Country towns need education and infrastructure not this thin slice of political pork

02 May 2017

Surely a decentralisation plan would help regional towns? If the Turnbull government had a considered plan, the answer could be yes.

But it doesnt, and the Abbott and Turnbull governments have cut more jobs in the regions in our regional Centrelink, tax and other government offices than they have created.

Given the debacle Barnaby Joyce's pork-barrel relocation of the Australian Pesticides and Veterinary Medicines Authority has become, one might have expected a retreat. But Nationals senator Fiona Nash soldiered on during a recent press club speech, declaring full-scale war on our national capital and its public servants. That was just after telling her audience that regional Australia was already a better place to live and work, and just before blaming the media for not promoting that obvious fact. Just in case assembled journalists doubted her claim, she went on to point out that unemployment was lower in the bush and overall, the story is very positive.

Nash then declared that, if you live in the regions, you can send the kids to the neighbour's for half an hour while you go to see the doctor, implying that is not possible in our capital cities. And when you return to work a couple of days a week, your sister in-law or parents look after your kids.

Nash's enthusiasm and mixed-messaging was too much even for Joyce, who held a press conference less than 24 hours after her speech to try to limit the damage. Unfortunately, he only added to the confusion by declaring a minority of public servants safe, leaving a majority free to start worrying. Nash and Joyce say their threat to move departments that can't justify staying in our capital cities has been endorsed by cabinet, but Prime Minister Malcolm Turnbull is yet to comment.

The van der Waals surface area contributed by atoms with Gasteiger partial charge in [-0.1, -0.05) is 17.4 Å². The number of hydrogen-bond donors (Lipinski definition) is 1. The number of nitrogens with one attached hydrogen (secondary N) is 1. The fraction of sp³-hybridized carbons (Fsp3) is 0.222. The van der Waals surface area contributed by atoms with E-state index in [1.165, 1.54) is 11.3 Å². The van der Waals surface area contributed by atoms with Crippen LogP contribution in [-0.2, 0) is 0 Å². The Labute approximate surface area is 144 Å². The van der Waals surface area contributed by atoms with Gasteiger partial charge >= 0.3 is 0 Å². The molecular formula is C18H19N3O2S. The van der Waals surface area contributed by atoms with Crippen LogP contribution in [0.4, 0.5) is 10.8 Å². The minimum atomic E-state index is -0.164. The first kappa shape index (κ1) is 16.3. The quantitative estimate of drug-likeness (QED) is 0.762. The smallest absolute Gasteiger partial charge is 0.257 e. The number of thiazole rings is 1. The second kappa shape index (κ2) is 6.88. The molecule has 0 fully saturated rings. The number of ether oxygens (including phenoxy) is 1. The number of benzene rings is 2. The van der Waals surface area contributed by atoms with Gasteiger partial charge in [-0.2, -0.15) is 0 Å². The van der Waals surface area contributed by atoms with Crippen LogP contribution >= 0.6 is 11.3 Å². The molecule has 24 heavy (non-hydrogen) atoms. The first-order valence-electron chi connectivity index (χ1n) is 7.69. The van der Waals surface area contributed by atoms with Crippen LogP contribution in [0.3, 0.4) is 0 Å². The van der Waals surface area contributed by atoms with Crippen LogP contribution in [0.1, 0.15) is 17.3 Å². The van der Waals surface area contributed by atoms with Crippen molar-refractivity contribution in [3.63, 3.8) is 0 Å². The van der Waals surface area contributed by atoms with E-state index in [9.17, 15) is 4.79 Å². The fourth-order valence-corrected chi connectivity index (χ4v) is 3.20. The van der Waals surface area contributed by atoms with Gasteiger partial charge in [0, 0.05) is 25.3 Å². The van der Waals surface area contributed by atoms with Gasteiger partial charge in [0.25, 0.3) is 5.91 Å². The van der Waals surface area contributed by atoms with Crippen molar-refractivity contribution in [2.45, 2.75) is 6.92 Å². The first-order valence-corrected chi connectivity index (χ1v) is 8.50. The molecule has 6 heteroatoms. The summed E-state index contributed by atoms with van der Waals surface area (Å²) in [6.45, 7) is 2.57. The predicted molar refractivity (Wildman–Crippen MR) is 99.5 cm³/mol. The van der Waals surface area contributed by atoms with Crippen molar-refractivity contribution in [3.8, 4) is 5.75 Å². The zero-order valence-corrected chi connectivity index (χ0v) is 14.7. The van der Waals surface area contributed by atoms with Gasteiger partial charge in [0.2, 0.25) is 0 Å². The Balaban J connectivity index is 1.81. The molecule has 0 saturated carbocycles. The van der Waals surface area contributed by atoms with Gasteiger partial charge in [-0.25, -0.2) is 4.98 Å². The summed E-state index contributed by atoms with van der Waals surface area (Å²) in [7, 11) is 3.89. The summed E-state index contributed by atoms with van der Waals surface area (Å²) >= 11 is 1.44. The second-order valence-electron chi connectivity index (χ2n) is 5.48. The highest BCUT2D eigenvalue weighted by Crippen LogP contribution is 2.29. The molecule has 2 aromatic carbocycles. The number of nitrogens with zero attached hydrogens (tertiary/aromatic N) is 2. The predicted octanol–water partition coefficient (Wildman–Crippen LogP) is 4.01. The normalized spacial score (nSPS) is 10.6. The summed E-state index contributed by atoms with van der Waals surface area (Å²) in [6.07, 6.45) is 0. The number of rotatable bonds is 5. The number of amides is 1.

Beyond Armidale in his own electorate, Joyce has not nominated any destinations for these yet-to be-determined departments and agencies. However, the unusual policy order he used to avoid any parliamentary veto of his pesticides-authority pork barrel says the recipient regional city or town must be no nearer than 150km from a capital city and within 10km of the main campus of a regional university that is recognised for research and teaching in the field of agricultural science. According to Parliamentary Library analysis, the order narrows the field to just two regional cities in New South Wales and two in Queensland.

Decentralisation can be good if it is properly planned and the effectiveness of the entity moved is not undermined in the process. The relocation of the pesticides authority ticks none of those boxes. Indeed, the government's own cost-benefit analysis says so. But that's all right: Joyce declared this no longer matters. The official cost of the authority's relocation is $26 million, but we know it to be closer to $60 million. Imagine how many teachers and skills training opportunities that could fund in the regional communities that need the extra resources the most.

That's a key point. The nature of employment is changing and, increasingly, higher levels of education and training will be needed to secure and keep a job. As well as telecommunications and strategic transport infrastructure, fully funding the Gonski needs-based school reforms is the best thing the Turnbull government could do for rural and regional Australia.

The alternative is more Centrelink offices in rural and regional towns already suffering double-digit unemployment rates. That's the real tragedy of Joyce's pork-barrelling.

This opinion piece first appeared in The Canberra Times on Tuesday, 2 May 2017